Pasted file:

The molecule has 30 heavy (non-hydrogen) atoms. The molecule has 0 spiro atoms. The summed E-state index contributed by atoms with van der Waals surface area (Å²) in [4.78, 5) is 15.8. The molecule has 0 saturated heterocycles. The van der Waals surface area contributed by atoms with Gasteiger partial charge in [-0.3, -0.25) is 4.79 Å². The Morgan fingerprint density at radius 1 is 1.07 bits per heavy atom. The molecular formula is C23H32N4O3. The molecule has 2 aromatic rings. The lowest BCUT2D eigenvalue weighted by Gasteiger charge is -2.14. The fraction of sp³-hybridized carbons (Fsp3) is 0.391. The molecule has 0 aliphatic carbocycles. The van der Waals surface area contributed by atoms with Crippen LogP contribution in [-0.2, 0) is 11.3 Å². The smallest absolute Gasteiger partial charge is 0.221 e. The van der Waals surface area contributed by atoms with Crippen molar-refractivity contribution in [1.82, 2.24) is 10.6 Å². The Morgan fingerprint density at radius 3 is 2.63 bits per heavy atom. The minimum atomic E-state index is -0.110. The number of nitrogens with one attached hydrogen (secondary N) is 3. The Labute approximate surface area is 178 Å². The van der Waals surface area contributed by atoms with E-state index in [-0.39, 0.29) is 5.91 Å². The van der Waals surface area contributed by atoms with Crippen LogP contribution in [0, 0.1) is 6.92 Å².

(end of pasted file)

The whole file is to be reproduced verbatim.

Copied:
The molecule has 30 heavy (non-hydrogen) atoms. The molecule has 0 spiro atoms. The summed E-state index contributed by atoms with van der Waals surface area (Å²) in [4.78, 5) is 15.8. The molecule has 0 saturated heterocycles. The van der Waals surface area contributed by atoms with Gasteiger partial charge in [-0.3, -0.25) is 4.79 Å². The Morgan fingerprint density at radius 1 is 1.07 bits per heavy atom. The molecular formula is C23H32N4O3. The molecule has 2 aromatic rings. The lowest BCUT2D eigenvalue weighted by Gasteiger charge is -2.14. The fraction of sp³-hybridized carbons (Fsp3) is 0.391. The molecule has 0 aliphatic carbocycles. The van der Waals surface area contributed by atoms with Crippen LogP contribution in [-0.2, 0) is 11.3 Å². The smallest absolute Gasteiger partial charge is 0.221 e. The van der Waals surface area contributed by atoms with Crippen molar-refractivity contribution in [1.82, 2.24) is 10.6 Å². The Morgan fingerprint density at radius 3 is 2.63 bits per heavy atom. The minimum atomic E-state index is -0.110. The number of nitrogens with one attached hydrogen (secondary N) is 3. The Labute approximate surface area is 178 Å². The van der Waals surface area contributed by atoms with E-state index in [-0.39, 0.29) is 5.91 Å². The van der Waals surface area contributed by atoms with Crippen LogP contribution in [0, 0.1) is 6.92 Å².